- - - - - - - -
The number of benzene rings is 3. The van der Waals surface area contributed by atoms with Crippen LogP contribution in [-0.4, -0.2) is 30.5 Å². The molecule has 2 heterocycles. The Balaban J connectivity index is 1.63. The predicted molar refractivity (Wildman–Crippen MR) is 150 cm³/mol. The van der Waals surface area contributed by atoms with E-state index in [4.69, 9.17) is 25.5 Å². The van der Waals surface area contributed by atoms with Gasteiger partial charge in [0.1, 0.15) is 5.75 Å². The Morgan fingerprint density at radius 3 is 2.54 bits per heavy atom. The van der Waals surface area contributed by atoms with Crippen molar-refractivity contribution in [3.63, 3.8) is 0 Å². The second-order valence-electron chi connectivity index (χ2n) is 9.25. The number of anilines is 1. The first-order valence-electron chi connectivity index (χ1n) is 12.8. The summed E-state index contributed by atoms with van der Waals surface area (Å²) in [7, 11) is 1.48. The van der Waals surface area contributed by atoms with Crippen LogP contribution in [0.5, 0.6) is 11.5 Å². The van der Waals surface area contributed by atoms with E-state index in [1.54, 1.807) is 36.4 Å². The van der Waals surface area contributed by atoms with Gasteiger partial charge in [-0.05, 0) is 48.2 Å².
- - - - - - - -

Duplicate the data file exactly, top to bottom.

The number of benzene rings is 3. The van der Waals surface area contributed by atoms with Crippen LogP contribution in [-0.4, -0.2) is 30.5 Å². The molecule has 2 heterocycles. The Balaban J connectivity index is 1.63. The predicted molar refractivity (Wildman–Crippen MR) is 150 cm³/mol. The van der Waals surface area contributed by atoms with E-state index in [4.69, 9.17) is 25.5 Å². The van der Waals surface area contributed by atoms with Gasteiger partial charge in [0.1, 0.15) is 5.75 Å². The Morgan fingerprint density at radius 3 is 2.54 bits per heavy atom. The van der Waals surface area contributed by atoms with Crippen molar-refractivity contribution in [3.63, 3.8) is 0 Å². The second-order valence-electron chi connectivity index (χ2n) is 9.25. The number of anilines is 1. The first-order valence-electron chi connectivity index (χ1n) is 12.8. The summed E-state index contributed by atoms with van der Waals surface area (Å²) in [7, 11) is 1.48. The van der Waals surface area contributed by atoms with Crippen LogP contribution in [0.5, 0.6) is 11.5 Å². The van der Waals surface area contributed by atoms with E-state index in [1.54, 1.807) is 36.4 Å². The van der Waals surface area contributed by atoms with Gasteiger partial charge in [-0.05, 0) is 48.2 Å².